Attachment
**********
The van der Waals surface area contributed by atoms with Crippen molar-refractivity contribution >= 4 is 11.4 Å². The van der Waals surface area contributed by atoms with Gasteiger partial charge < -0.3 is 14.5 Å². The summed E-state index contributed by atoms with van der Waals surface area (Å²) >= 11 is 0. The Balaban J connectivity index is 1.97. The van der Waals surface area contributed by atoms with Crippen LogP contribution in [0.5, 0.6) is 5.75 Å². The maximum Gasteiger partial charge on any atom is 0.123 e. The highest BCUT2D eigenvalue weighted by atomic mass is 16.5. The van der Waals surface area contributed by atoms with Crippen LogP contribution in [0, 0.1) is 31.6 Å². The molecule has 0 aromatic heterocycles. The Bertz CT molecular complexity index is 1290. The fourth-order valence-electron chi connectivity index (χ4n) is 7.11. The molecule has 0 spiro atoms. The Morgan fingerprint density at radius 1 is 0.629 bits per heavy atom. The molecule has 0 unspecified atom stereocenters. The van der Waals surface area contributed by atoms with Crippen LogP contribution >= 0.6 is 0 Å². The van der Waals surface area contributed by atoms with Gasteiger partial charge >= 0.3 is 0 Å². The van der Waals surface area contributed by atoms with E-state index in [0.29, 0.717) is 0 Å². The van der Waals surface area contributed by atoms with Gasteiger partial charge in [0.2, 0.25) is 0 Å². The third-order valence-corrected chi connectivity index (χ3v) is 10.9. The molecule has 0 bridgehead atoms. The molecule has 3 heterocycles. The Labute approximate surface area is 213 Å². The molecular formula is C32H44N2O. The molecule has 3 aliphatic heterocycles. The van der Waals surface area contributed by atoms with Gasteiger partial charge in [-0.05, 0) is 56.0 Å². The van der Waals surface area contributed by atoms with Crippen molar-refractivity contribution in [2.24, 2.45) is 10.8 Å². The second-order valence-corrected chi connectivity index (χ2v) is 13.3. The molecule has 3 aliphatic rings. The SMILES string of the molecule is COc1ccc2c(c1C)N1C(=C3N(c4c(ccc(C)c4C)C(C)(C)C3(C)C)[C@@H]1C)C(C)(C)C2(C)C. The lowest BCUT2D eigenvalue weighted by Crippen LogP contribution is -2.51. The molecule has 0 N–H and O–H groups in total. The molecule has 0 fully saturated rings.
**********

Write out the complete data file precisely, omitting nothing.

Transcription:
The van der Waals surface area contributed by atoms with Crippen molar-refractivity contribution >= 4 is 11.4 Å². The van der Waals surface area contributed by atoms with Gasteiger partial charge < -0.3 is 14.5 Å². The summed E-state index contributed by atoms with van der Waals surface area (Å²) >= 11 is 0. The Balaban J connectivity index is 1.97. The van der Waals surface area contributed by atoms with Crippen LogP contribution in [0.5, 0.6) is 5.75 Å². The maximum Gasteiger partial charge on any atom is 0.123 e. The highest BCUT2D eigenvalue weighted by atomic mass is 16.5. The van der Waals surface area contributed by atoms with Crippen LogP contribution in [0, 0.1) is 31.6 Å². The molecule has 0 aromatic heterocycles. The Bertz CT molecular complexity index is 1290. The fourth-order valence-electron chi connectivity index (χ4n) is 7.11. The molecule has 0 spiro atoms. The Morgan fingerprint density at radius 1 is 0.629 bits per heavy atom. The molecule has 0 unspecified atom stereocenters. The van der Waals surface area contributed by atoms with Crippen LogP contribution >= 0.6 is 0 Å². The van der Waals surface area contributed by atoms with Gasteiger partial charge >= 0.3 is 0 Å². The van der Waals surface area contributed by atoms with E-state index in [0.29, 0.717) is 0 Å². The van der Waals surface area contributed by atoms with Gasteiger partial charge in [0.2, 0.25) is 0 Å². The third-order valence-corrected chi connectivity index (χ3v) is 10.9. The molecule has 0 bridgehead atoms. The molecule has 3 heterocycles. The Labute approximate surface area is 213 Å². The molecular formula is C32H44N2O. The molecule has 3 aliphatic heterocycles. The van der Waals surface area contributed by atoms with Gasteiger partial charge in [-0.05, 0) is 56.0 Å². The van der Waals surface area contributed by atoms with Crippen molar-refractivity contribution in [2.24, 2.45) is 10.8 Å². The second-order valence-corrected chi connectivity index (χ2v) is 13.3. The molecule has 3 aliphatic rings. The SMILES string of the molecule is COc1ccc2c(c1C)N1C(=C3N(c4c(ccc(C)c4C)C(C)(C)C3(C)C)[C@@H]1C)C(C)(C)C2(C)C. The lowest BCUT2D eigenvalue weighted by Crippen LogP contribution is -2.51. The molecule has 0 N–H and O–H groups in total. The molecule has 0 fully saturated rings.